Källenius now wants to quickly increase the remaining recycling potential. For example, all batteries in Mercedes electric cars should either continue to be used as stationary storage after their useful life or, as far as possible, be recycled. For this purpose, the manager has his own recycling factory built in Kuppenheim, Baden. The start of production is scheduled for 2023. Daimler wants to “master” this technology.
Daimler alone requires around 6.5 million tons of raw materials per year to manufacture luxury cars, vans, buses and heavy articulated lorries. In order to curb this consumption of resources, the Swabians analyze all components and materials in their vehicles and create their own recycling concept for each make.
Discarded cars could become raw material suppliers
Ultimately, discarded cars should become the most important raw material supplier of tomorrow. “Here I am cautiously optimistic that this virtual mine will possibly one day be the largest mine,” explained Källenius. The prospecting of new raw materials such as cobalt, nickel or lithium could then, at least to a large extent, become obsolete.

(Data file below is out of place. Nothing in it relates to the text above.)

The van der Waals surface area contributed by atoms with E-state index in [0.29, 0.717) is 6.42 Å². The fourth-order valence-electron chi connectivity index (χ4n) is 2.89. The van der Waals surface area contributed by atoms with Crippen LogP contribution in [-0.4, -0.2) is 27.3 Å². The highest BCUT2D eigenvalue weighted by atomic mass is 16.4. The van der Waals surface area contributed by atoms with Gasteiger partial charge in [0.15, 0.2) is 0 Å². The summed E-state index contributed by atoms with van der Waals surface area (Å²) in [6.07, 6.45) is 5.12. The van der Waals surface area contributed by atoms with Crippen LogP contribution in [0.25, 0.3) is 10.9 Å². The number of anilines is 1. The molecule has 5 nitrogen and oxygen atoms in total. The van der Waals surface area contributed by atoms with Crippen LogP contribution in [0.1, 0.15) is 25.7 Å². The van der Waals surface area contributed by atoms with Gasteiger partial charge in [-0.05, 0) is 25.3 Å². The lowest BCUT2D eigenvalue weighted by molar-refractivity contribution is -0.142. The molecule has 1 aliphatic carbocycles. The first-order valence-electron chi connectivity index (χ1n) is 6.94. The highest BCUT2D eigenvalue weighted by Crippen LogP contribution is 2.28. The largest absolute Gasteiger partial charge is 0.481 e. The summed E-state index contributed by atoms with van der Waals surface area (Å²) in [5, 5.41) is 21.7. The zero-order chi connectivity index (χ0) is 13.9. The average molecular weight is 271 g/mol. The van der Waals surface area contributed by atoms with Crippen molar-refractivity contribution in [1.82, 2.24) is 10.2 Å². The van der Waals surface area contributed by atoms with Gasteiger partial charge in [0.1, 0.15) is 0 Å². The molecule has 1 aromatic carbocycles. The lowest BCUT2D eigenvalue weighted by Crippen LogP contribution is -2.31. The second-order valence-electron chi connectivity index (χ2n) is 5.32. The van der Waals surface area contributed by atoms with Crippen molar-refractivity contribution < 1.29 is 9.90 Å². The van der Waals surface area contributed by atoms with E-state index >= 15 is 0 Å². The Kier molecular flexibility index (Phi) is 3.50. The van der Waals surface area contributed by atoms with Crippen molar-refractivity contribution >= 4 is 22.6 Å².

The Volkswagen Group has focused heavily on ensuring that the electricity for its own factories is increasingly coming from renewable sources such as wind, sun or hydropower. “53 of our plants are already getting completely renewable electricity,” said Oliver Blume, CEO of Porsche and also responsible for production on the VW board at the auto summit. Volkswagen operates around 120 factories worldwide.
“In the EU, we will convert our plants’ electricity consumption to 100 percent renewable energy sources by 2023,” added Blume. Overall, the VW Group reduced its greenhouse gas emissions by around 21 percent between 2018 and 2020 through greater energy efficiency and by switching the energy supply to renewable sources.
More: Dispute over combustion engines between BMW, Volkswagen and Daimler.